PhD candidate studies female adolescents' sexting behavior
Davia Steinberg, a PhD candidate in clinical psychology, says that the barriers girls face when it comes to their sexual health is what inspired her dissertation on female adolescent sexuality. It also drove her decision to pick Dr. Valerie Simon as her mentor, a professor at the Merrill Palmer Skillman Institute for Children and Families (MPSI), who is working on her own longitudinal study of adolescent interpersonal development.
Funding from the International Society for the Study of Women's Sexual Health allowed Davia to add another “time point” to Simon’s study.
“I am asking participants to come for a fourth lab visit to assess participants’ romantic and sexual behaviors, inclusive of sexting, when they are in high school, when base rates of sexting are higher.”
Why sexting? Because despite its prevalence, empirical research on it is limited, Davia says. What discourse and research exist often portray girls as “victims,” focus on legality issues and deviance.
But, “the risks of sexting are likely not uniform across adolescents and point to the need for more contextualized, nuanced understandings.”
Like with other sexual behaviors, while there are risks, there are also rewards—like feeling sexy, expressing trust and affection—which is why adolescents participate despite the risks of legal consequences and widespread distribution, she says.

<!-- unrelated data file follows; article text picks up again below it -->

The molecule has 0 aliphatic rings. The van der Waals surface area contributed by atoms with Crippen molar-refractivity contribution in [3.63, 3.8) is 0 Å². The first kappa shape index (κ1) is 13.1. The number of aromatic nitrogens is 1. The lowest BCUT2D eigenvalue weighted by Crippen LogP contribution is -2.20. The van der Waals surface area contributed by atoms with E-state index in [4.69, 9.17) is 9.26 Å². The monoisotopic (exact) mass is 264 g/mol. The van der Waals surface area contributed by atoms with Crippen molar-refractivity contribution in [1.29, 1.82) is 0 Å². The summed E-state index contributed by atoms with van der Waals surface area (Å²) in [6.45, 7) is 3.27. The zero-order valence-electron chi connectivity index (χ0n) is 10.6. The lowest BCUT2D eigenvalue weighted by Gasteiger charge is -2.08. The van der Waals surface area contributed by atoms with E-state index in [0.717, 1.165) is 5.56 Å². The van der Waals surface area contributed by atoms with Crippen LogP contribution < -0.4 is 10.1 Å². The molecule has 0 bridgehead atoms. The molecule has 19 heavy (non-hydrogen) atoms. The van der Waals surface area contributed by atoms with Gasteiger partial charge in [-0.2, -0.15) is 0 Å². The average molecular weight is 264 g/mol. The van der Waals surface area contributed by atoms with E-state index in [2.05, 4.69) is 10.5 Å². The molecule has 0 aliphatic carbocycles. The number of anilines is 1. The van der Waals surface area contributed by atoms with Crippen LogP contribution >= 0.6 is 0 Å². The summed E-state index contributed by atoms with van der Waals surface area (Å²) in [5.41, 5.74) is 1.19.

“In our manuscript that was just accepted to Archives of Sexual Behavior, we found in our sample of 453 high school students, that about 50 percent of teens had sexted by 11th grade.”
While the definition of sexting can vary across literature, the definition for Davia’s study is derived from focus groups of middle- and high-school students: “sending sexually explicit messages, images, or videos.”
“Our definition is consistent with scholars’ calls for a comprehensive and youth-defined operationalization.”
Given its prevalence, sexting should be addressed in sex education programs and talked about at home, she says.
“Just like engaging in other sexual behaviors, sexting may not in and of itself be worrisome. Other factors with respect to their age, characteristics about the partner and relationship, and the safety of sexual behaviors are also important to consider.”
Her advice for parents? “Try not to freak out!”
Direct the narrative about the birds and the bees with your kids, or their peers will.
“Sex educators encourage parents to talk to their teens about a number of topics including: personal readiness, consent, potential risks, ways to minimize those risks, potential rewards, qualities of healthy relationships. These topics all apply to sexting.”
Define what it is, she says. Is it a sexually explicit text without a photo? Is it a photo without nudity, maybe with a bathing suit? And talk about what to do if they ever receive one unsolicited, what consent looks like, and how it’s not OK to distribute.
As technology becomes more ingrained in our lives, the more sexting becomes a viable form of intimacy.